Las Posadas-themed event celebrates life and land
When Suisun City Vice Mayor Alma Hernandez coordinated a Las Posadas-themed event between Solano Land Trust and the Hispanic Chamber of Commerce, she saw an opportunity to share her culture, in a beautiful open space.
Thanks to people like you who support protecting land and caring for it, Rush Ranch can support a culture of appreciation, and an appreciation of culture.
“Bringing the Las Adelitas dancers to Rush Ranch is a way to invite people into this jewel of a place,” she says.
Held at the land Trust’s monthly Get the Rush, Las Adelitas dancers performed at the event. The weather was overcast and crisp, but the sun broke mid-performance.
The original Las Adelitas de Aztlan were the women who fought and provided support in the Mexican Revolution, bravely mustering what was at hand. Since then, the image and moves of these brilliantly garmented soldaderas have been readapted for a variety of causes. Alma points out how the dancers, which include Alma’s former teacher, celebrate women transitioning into a new phase of their lives.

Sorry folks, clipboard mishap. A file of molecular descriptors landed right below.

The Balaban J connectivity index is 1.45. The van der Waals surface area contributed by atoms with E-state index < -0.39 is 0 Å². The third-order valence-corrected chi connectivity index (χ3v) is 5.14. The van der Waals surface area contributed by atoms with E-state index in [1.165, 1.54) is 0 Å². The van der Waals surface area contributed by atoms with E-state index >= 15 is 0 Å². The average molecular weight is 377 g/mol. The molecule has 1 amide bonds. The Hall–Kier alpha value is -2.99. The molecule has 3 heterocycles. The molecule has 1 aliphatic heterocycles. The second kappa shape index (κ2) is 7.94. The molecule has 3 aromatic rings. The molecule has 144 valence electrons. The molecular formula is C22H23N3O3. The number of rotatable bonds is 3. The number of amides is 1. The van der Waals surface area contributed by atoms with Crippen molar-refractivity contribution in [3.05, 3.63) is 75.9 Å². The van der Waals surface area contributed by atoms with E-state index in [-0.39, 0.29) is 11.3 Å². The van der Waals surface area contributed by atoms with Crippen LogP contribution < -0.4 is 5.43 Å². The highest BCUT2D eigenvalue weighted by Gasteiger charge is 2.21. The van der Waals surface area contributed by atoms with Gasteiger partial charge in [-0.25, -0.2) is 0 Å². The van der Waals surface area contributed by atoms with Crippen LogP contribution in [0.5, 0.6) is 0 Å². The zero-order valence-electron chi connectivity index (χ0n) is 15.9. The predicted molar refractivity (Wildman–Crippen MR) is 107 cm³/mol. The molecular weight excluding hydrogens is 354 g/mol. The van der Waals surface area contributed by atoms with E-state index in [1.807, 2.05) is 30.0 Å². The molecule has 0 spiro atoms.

After their performance, the attendees gathered and joined with them, dancing over the signed bricks of Rush Ranch.
When the performance was over, three young brothers who had been fashioning swords at the blacksmith shop took turns breaking open the piñata.
“It’s so important to continue to collaborate and find ways to promote diversity and inclusion,” Alma said.
“We need things like this more than ever with our world so topsy-turvy, we’re all being impacted at so many levels,” says Donor Relations Officer Michelle Dickey.
Throughout the pandemic, Get the Rush has presented the land trust’s oldest property as a place where people can learn from the land and from each other—a dance anyone can join.
In the coming year, we hope to take this collaborative spirit forward by making Get the Rush an event to celebrate the biodiversity and cultural diversity of the county.